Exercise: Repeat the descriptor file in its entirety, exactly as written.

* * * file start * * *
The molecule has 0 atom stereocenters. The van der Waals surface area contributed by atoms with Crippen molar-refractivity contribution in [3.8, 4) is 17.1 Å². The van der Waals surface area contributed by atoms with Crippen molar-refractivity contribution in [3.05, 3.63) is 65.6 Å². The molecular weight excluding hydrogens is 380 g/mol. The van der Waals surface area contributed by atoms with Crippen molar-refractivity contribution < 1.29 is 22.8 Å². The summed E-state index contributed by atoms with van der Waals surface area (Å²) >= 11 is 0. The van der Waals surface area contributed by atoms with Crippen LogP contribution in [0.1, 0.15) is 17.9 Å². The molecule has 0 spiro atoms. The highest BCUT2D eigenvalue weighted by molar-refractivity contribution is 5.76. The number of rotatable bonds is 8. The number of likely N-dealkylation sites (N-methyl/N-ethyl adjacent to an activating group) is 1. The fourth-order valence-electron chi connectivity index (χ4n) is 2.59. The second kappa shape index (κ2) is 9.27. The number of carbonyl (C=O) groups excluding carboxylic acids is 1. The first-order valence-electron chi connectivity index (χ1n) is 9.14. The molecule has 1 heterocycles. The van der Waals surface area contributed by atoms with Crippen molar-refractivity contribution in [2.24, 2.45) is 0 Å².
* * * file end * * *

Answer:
The molecule has 0 atom stereocenters. The van der Waals surface area contributed by atoms with Crippen molar-refractivity contribution in [3.8, 4) is 17.1 Å². The van der Waals surface area contributed by atoms with Crippen molar-refractivity contribution in [3.05, 3.63) is 65.6 Å². The molecular weight excluding hydrogens is 380 g/mol. The van der Waals surface area contributed by atoms with Crippen molar-refractivity contribution < 1.29 is 22.8 Å². The summed E-state index contributed by atoms with van der Waals surface area (Å²) >= 11 is 0. The van der Waals surface area contributed by atoms with Crippen LogP contribution in [0.1, 0.15) is 17.9 Å². The molecule has 0 spiro atoms. The highest BCUT2D eigenvalue weighted by molar-refractivity contribution is 5.76. The number of rotatable bonds is 8. The number of likely N-dealkylation sites (N-methyl/N-ethyl adjacent to an activating group) is 1. The fourth-order valence-electron chi connectivity index (χ4n) is 2.59. The second kappa shape index (κ2) is 9.27. The number of carbonyl (C=O) groups excluding carboxylic acids is 1. The first-order valence-electron chi connectivity index (χ1n) is 9.14. The molecule has 1 heterocycles. The van der Waals surface area contributed by atoms with Crippen molar-refractivity contribution in [2.24, 2.45) is 0 Å².